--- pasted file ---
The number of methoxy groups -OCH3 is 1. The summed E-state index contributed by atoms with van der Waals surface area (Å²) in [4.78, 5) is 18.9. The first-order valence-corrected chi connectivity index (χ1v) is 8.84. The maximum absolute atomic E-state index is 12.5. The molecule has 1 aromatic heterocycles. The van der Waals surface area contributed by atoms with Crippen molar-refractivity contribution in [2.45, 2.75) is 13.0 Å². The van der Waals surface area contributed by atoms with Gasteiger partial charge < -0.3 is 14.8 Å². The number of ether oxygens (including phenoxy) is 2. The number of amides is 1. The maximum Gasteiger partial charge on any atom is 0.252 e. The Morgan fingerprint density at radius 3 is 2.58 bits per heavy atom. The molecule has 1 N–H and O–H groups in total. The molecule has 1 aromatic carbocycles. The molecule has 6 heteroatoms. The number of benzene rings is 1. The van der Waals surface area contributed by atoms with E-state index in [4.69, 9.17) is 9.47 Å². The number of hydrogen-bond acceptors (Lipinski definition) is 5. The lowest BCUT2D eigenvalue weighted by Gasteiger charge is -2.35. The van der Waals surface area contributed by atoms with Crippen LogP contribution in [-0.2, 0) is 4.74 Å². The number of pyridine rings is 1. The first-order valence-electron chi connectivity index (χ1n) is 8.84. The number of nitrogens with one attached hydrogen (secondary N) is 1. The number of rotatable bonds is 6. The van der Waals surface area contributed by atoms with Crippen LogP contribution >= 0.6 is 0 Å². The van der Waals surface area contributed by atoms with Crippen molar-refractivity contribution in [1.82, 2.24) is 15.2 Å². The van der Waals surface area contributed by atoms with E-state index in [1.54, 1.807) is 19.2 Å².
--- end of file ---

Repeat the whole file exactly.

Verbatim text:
The number of methoxy groups -OCH3 is 1. The summed E-state index contributed by atoms with van der Waals surface area (Å²) in [4.78, 5) is 18.9. The first-order valence-corrected chi connectivity index (χ1v) is 8.84. The maximum absolute atomic E-state index is 12.5. The molecule has 1 aromatic heterocycles. The van der Waals surface area contributed by atoms with Crippen molar-refractivity contribution in [2.45, 2.75) is 13.0 Å². The van der Waals surface area contributed by atoms with Gasteiger partial charge < -0.3 is 14.8 Å². The number of ether oxygens (including phenoxy) is 2. The number of amides is 1. The maximum Gasteiger partial charge on any atom is 0.252 e. The Morgan fingerprint density at radius 3 is 2.58 bits per heavy atom. The molecule has 1 N–H and O–H groups in total. The molecule has 1 aromatic carbocycles. The molecule has 6 heteroatoms. The number of benzene rings is 1. The van der Waals surface area contributed by atoms with E-state index in [4.69, 9.17) is 9.47 Å². The number of hydrogen-bond acceptors (Lipinski definition) is 5. The lowest BCUT2D eigenvalue weighted by Gasteiger charge is -2.35. The van der Waals surface area contributed by atoms with Crippen LogP contribution in [-0.2, 0) is 4.74 Å². The number of pyridine rings is 1. The first-order valence-electron chi connectivity index (χ1n) is 8.84. The number of nitrogens with one attached hydrogen (secondary N) is 1. The number of rotatable bonds is 6. The van der Waals surface area contributed by atoms with Crippen LogP contribution >= 0.6 is 0 Å². The van der Waals surface area contributed by atoms with Crippen molar-refractivity contribution in [1.82, 2.24) is 15.2 Å². The van der Waals surface area contributed by atoms with E-state index in [1.54, 1.807) is 19.2 Å².